Generally speaking, some energy is lost to resistance the second we attempt to use it for anything. Superconductivity – the complete disappearance of electrical resistance in certain materials, usually at drastically low temperatures – is an exception to this rule. First discovered in mercury more than 100 years ago, superconductivity has since been revealed in thousands of alloys and chemical compounds as well as at least 25 other chemical elements.
Scientists and engineers have put superconductors to use in everything from the magnetic levitation that makes some high-speed trains seem to float to the high-energy particle research conducted with the Large Hadron Collider at CERN near Geneva, Switzerland. Even the now-common medical diagnostic tool known as the MRI (magnetic resonance imaging) is possible thanks to superconductivity. Greater understanding of high-temperature superconductivity could mean a whole new world of superconductor applications.
Typical superconductors only reveal their superconductive powers at extremely low temperatures, but some materials are only superconductive at very high temperatures. While scientists made this surprising discovery in the late 1980s, its full potential is still largely unknown and untapped. Materials with high-temperature superconductivity are unlikely characters, having proven themselves as excellent insulators long before they became an electron's easy ride.
So why do materials that are not ordinarily considered electron superhighways take on superconductive properties at high temperatures, but not at the low temperatures most superconductors require? A team of scientists led by researchers at SLAC National Accelerator Laboratory in Menlo Park, California, US, and Stanford researchers set out to answer this question and many others like it. The secret is in how electrons and phonons – atomic vibrations that dissipate excess energy – interact.
There’s no way to capture this extremely tiny, superfast interaction, but it's possible to create a close simulation using the supercomputer at the Department of Energy National Energy Research Scientific Computing Center at Lawrence Berkeley National Laboratory in California, US. Researchers simulated what it would be like to shoot rapid-fire lasers at complex materials known to be high-temperature superconductors. By creating stop-action movies of the experiment – known as a "pump-probe experiment" – they were able to watch as the excited electrons interacted with and transferred their energy to the phonons. The simulations used a total of 1 million central-processing-unit hours.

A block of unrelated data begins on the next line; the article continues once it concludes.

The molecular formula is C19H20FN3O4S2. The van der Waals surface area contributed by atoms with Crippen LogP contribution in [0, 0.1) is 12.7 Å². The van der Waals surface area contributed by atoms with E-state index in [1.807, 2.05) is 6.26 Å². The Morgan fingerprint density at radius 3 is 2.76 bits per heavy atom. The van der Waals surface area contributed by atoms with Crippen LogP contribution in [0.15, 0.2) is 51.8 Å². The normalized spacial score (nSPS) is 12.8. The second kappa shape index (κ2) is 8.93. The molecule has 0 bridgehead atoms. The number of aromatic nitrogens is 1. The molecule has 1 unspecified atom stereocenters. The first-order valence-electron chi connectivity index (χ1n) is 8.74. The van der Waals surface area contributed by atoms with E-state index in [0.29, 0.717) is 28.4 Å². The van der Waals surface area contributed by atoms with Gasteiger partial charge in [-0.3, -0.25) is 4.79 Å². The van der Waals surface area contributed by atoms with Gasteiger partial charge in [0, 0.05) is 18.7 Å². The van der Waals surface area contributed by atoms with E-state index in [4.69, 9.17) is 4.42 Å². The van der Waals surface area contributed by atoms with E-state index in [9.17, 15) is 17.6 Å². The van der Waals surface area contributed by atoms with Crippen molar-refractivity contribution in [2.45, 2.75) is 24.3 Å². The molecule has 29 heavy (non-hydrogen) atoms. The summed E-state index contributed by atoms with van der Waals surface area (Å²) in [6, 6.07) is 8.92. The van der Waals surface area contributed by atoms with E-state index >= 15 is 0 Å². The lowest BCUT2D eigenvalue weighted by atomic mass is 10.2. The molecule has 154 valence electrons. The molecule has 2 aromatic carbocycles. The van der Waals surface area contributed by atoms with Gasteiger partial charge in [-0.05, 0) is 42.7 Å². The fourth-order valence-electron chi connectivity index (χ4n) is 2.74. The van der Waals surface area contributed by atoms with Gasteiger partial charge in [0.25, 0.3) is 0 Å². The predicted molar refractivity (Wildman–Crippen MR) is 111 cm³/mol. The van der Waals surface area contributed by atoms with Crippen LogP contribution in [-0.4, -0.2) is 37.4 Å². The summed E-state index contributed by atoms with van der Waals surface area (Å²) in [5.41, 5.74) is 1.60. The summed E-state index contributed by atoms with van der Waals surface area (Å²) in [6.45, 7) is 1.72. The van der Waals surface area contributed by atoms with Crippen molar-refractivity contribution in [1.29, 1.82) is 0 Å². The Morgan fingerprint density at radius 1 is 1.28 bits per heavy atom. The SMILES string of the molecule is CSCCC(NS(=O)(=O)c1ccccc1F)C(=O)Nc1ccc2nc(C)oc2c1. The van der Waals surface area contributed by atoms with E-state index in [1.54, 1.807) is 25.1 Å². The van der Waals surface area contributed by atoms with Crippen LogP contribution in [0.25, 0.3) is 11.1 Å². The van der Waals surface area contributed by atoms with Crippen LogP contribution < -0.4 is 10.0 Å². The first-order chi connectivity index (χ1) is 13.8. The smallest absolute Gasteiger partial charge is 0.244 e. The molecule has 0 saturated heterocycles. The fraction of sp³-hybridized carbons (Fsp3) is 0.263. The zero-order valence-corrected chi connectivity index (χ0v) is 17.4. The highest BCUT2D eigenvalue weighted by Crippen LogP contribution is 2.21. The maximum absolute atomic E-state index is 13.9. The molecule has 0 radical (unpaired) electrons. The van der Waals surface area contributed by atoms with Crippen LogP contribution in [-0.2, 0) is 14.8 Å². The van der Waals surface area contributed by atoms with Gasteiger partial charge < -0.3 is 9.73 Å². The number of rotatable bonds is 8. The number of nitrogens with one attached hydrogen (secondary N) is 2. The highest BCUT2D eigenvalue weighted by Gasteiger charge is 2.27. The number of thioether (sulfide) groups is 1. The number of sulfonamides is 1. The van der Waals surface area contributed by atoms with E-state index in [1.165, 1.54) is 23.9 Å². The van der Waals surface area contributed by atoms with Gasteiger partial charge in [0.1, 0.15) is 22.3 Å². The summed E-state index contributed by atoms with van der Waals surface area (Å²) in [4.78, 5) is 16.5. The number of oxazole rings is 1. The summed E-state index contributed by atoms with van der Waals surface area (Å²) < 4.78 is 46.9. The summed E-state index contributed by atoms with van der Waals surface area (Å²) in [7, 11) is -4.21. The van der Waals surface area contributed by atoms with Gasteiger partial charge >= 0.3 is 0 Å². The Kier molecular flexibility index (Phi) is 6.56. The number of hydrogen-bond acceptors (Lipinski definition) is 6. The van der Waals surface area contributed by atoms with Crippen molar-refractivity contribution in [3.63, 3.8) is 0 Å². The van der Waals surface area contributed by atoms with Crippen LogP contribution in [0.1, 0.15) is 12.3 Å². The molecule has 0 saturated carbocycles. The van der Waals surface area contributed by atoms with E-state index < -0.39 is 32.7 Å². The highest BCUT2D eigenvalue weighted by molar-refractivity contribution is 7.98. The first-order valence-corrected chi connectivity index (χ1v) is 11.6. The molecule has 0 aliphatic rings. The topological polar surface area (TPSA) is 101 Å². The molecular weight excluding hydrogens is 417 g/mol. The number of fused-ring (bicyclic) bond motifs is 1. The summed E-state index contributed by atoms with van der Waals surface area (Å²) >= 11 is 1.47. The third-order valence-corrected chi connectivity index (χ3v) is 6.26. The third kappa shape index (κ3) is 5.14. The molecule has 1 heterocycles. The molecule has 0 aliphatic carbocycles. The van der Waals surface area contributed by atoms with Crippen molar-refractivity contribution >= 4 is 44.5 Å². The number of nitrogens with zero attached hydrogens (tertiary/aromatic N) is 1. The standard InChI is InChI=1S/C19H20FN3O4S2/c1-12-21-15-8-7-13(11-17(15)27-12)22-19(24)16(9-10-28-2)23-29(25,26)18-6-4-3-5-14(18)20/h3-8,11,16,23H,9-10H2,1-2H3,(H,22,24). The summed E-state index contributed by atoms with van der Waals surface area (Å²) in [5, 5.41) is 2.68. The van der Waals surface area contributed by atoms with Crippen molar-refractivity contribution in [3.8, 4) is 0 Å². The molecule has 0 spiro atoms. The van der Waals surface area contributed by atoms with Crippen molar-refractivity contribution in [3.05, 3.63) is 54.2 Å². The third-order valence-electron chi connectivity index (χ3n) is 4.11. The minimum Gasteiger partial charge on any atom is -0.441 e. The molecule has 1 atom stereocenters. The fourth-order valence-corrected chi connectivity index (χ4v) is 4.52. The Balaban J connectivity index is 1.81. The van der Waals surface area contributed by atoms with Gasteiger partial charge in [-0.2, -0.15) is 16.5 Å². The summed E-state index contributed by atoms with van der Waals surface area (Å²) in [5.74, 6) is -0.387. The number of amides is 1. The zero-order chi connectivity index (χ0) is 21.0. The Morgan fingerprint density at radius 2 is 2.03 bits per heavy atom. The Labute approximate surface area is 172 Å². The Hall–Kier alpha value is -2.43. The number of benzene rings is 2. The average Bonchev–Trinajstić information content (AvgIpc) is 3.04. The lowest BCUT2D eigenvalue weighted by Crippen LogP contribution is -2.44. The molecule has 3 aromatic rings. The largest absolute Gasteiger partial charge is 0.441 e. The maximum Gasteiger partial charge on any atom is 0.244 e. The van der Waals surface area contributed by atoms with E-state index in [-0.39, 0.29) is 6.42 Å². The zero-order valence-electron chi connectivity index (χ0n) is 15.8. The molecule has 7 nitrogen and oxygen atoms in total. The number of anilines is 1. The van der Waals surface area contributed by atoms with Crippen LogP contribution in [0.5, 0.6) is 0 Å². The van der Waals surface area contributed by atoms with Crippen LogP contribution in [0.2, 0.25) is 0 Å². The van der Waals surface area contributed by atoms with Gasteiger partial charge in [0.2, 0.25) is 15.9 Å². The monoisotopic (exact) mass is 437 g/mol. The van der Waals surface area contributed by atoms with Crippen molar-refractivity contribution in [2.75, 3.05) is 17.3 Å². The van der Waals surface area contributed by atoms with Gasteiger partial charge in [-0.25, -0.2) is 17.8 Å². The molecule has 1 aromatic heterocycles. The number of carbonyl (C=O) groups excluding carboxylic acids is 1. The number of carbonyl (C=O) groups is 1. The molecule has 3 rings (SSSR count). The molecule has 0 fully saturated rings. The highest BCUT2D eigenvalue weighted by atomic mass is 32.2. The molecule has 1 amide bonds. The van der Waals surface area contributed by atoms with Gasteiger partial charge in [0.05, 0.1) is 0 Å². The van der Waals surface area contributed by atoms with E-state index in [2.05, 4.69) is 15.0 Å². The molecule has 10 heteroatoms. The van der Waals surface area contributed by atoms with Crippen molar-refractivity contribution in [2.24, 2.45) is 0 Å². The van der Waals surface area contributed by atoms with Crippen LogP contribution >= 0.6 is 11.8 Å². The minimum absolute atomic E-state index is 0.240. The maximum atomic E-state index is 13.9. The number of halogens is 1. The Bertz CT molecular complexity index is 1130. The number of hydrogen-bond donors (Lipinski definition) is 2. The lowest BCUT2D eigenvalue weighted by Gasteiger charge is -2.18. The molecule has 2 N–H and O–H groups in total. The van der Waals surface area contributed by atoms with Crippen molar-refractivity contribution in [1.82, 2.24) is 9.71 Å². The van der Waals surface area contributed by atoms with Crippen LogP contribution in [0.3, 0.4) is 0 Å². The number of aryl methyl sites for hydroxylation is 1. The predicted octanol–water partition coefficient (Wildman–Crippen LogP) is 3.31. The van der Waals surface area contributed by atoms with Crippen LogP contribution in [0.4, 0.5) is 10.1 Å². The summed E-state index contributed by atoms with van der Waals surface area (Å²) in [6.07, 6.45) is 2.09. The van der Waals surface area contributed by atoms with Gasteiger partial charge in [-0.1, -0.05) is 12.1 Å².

Details of this interaction reveal important qualities that underlie the material's properties. Researchers found that the higher-energy electrons lose their energy faster than the lower-energy ones. This also provides a more precise value for the material's equilibrium self-energy (ESE), a factor that helps scientists better understand electron-phonon interactions like those thought to enable high-temperature superconductivity. Previous techniques for determining ESE were fraught with errors, and produced widely varying results for the same material.
"We are creating a fundamentally new way of understanding and engineering complex materials based on how their electrons react when excited far from equilibrium," says the team's leader, Tom Devereaux, director of the Stanford Institute for Materials and Energy Sciences (SIMES), which is run jointly with SLAC. "Understanding – and ultimately controlling – the details of such electron behavior will help us design new materials relevant to fundamental energy science and applications."
This research is part of a much larger pursuit to understand how the world works in a more realistic context. Most science is based on theories and experiments involving balanced or nearly balanced systems, but our world is far more complex than that. Almost everything is constantly in motion, responding to stimuli and energy. Weather systems, photosynthesis, and even stock fluctuations are reactive events in constant flux. Simulations like these pump-probe experiments allow scientists to work with scenarios that are more likely to occur in our imperfect world.
"Current equilibrium-based theories apply to only a very small subset of the phenomena we observe around us," Devereaux says. "Even our vocabulary to describe non-equilibrium phenomena is desperately lacking."